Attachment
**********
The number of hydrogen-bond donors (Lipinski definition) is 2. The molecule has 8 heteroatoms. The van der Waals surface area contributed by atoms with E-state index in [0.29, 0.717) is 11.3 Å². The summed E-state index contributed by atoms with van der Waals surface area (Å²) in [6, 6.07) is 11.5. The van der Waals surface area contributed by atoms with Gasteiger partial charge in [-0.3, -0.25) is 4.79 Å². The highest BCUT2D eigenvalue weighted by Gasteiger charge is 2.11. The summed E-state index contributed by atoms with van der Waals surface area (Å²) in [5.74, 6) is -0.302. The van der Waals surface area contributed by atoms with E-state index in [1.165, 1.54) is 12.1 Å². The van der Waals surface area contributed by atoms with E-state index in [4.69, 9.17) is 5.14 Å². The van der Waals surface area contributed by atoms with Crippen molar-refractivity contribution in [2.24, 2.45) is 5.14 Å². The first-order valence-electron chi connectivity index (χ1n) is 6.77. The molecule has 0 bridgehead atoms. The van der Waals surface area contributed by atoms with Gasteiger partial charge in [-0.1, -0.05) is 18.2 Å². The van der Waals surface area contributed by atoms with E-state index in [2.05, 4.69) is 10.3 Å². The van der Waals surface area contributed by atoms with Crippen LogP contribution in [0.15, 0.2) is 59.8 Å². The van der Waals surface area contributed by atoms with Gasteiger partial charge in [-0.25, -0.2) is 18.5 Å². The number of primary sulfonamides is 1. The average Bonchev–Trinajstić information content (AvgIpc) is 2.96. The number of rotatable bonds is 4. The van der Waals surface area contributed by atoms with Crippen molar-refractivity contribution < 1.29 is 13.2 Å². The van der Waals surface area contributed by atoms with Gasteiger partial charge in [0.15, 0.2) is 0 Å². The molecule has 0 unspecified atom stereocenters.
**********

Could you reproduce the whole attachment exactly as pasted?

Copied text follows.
The number of hydrogen-bond donors (Lipinski definition) is 2. The molecule has 8 heteroatoms. The van der Waals surface area contributed by atoms with E-state index in [0.29, 0.717) is 11.3 Å². The summed E-state index contributed by atoms with van der Waals surface area (Å²) in [6, 6.07) is 11.5. The van der Waals surface area contributed by atoms with Gasteiger partial charge in [-0.3, -0.25) is 4.79 Å². The highest BCUT2D eigenvalue weighted by Gasteiger charge is 2.11. The summed E-state index contributed by atoms with van der Waals surface area (Å²) in [5.74, 6) is -0.302. The van der Waals surface area contributed by atoms with E-state index in [1.165, 1.54) is 12.1 Å². The van der Waals surface area contributed by atoms with E-state index in [4.69, 9.17) is 5.14 Å². The van der Waals surface area contributed by atoms with Crippen molar-refractivity contribution in [2.24, 2.45) is 5.14 Å². The first-order valence-electron chi connectivity index (χ1n) is 6.77. The molecule has 0 bridgehead atoms. The van der Waals surface area contributed by atoms with Gasteiger partial charge in [-0.1, -0.05) is 18.2 Å². The van der Waals surface area contributed by atoms with E-state index in [2.05, 4.69) is 10.3 Å². The van der Waals surface area contributed by atoms with Crippen LogP contribution in [0.15, 0.2) is 59.8 Å². The van der Waals surface area contributed by atoms with Gasteiger partial charge in [-0.25, -0.2) is 18.5 Å². The number of primary sulfonamides is 1. The average Bonchev–Trinajstić information content (AvgIpc) is 2.96. The number of rotatable bonds is 4. The van der Waals surface area contributed by atoms with Crippen molar-refractivity contribution < 1.29 is 13.2 Å². The van der Waals surface area contributed by atoms with Gasteiger partial charge in [0.15, 0.2) is 0 Å². The molecule has 0 unspecified atom stereocenters.